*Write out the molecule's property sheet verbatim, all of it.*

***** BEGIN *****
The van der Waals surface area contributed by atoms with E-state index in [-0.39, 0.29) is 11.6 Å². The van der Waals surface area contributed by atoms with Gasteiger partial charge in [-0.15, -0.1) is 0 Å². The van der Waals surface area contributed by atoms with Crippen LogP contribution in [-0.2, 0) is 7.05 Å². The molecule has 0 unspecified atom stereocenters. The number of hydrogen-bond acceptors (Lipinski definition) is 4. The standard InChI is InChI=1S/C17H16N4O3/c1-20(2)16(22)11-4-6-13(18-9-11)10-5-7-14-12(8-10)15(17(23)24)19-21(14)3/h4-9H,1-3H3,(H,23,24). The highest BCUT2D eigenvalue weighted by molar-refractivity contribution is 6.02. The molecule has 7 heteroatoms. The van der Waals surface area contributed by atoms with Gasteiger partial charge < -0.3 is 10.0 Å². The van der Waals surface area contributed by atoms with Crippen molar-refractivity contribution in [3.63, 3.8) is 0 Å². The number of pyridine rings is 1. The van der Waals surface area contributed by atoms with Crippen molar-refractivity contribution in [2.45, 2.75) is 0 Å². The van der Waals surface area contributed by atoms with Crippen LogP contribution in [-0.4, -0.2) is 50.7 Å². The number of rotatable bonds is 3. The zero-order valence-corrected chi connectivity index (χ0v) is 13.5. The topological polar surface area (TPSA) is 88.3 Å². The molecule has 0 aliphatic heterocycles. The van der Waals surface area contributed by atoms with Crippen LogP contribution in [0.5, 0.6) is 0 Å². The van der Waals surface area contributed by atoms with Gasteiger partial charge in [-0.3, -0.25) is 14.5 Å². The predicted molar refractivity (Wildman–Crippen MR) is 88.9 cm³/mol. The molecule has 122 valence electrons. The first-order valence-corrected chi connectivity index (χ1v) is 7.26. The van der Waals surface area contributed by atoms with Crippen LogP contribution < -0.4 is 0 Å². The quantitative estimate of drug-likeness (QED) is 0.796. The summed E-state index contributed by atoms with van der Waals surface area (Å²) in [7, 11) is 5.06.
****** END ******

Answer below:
The van der Waals surface area contributed by atoms with E-state index in [-0.39, 0.29) is 11.6 Å². The van der Waals surface area contributed by atoms with Gasteiger partial charge in [-0.15, -0.1) is 0 Å². The van der Waals surface area contributed by atoms with Crippen LogP contribution in [-0.2, 0) is 7.05 Å². The molecule has 0 unspecified atom stereocenters. The number of hydrogen-bond acceptors (Lipinski definition) is 4. The standard InChI is InChI=1S/C17H16N4O3/c1-20(2)16(22)11-4-6-13(18-9-11)10-5-7-14-12(8-10)15(17(23)24)19-21(14)3/h4-9H,1-3H3,(H,23,24). The highest BCUT2D eigenvalue weighted by molar-refractivity contribution is 6.02. The molecule has 7 heteroatoms. The van der Waals surface area contributed by atoms with Gasteiger partial charge < -0.3 is 10.0 Å². The van der Waals surface area contributed by atoms with Crippen molar-refractivity contribution in [3.63, 3.8) is 0 Å². The number of pyridine rings is 1. The van der Waals surface area contributed by atoms with Crippen molar-refractivity contribution in [2.45, 2.75) is 0 Å². The van der Waals surface area contributed by atoms with Crippen LogP contribution in [-0.4, -0.2) is 50.7 Å². The number of rotatable bonds is 3. The zero-order valence-corrected chi connectivity index (χ0v) is 13.5. The topological polar surface area (TPSA) is 88.3 Å². The molecule has 0 aliphatic heterocycles. The van der Waals surface area contributed by atoms with Crippen LogP contribution in [0.5, 0.6) is 0 Å². The van der Waals surface area contributed by atoms with Gasteiger partial charge in [-0.3, -0.25) is 14.5 Å². The predicted molar refractivity (Wildman–Crippen MR) is 88.9 cm³/mol. The molecule has 122 valence electrons. The first-order valence-corrected chi connectivity index (χ1v) is 7.26. The van der Waals surface area contributed by atoms with Crippen LogP contribution < -0.4 is 0 Å². The quantitative estimate of drug-likeness (QED) is 0.796. The summed E-state index contributed by atoms with van der Waals surface area (Å²) in [7, 11) is 5.06.